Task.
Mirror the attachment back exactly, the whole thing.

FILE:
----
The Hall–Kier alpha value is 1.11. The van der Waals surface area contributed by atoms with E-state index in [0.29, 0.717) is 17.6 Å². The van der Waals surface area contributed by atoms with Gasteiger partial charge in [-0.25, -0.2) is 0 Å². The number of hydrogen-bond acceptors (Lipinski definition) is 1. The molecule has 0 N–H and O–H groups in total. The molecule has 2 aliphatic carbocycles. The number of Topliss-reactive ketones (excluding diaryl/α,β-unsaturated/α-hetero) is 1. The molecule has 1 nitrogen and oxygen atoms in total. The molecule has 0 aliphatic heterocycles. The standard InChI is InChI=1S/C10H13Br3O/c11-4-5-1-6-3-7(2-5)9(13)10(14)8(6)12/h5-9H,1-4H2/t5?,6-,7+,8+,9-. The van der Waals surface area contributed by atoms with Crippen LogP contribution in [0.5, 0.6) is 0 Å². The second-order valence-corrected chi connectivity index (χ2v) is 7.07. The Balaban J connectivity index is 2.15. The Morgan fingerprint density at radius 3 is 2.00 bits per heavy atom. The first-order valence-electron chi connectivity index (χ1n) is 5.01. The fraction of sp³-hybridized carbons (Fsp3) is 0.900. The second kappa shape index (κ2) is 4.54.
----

The Hall–Kier alpha value is 1.11. The van der Waals surface area contributed by atoms with E-state index in [0.29, 0.717) is 17.6 Å². The van der Waals surface area contributed by atoms with Gasteiger partial charge in [-0.25, -0.2) is 0 Å². The number of hydrogen-bond acceptors (Lipinski definition) is 1. The molecule has 0 N–H and O–H groups in total. The molecule has 2 aliphatic carbocycles. The number of Topliss-reactive ketones (excluding diaryl/α,β-unsaturated/α-hetero) is 1. The molecule has 1 nitrogen and oxygen atoms in total. The molecule has 0 aliphatic heterocycles. The standard InChI is InChI=1S/C10H13Br3O/c11-4-5-1-6-3-7(2-5)9(13)10(14)8(6)12/h5-9H,1-4H2/t5?,6-,7+,8+,9-. The van der Waals surface area contributed by atoms with Crippen LogP contribution in [0.5, 0.6) is 0 Å². The second-order valence-corrected chi connectivity index (χ2v) is 7.07. The Balaban J connectivity index is 2.15. The Morgan fingerprint density at radius 3 is 2.00 bits per heavy atom. The first-order valence-electron chi connectivity index (χ1n) is 5.01. The fraction of sp³-hybridized carbons (Fsp3) is 0.900. The second kappa shape index (κ2) is 4.54.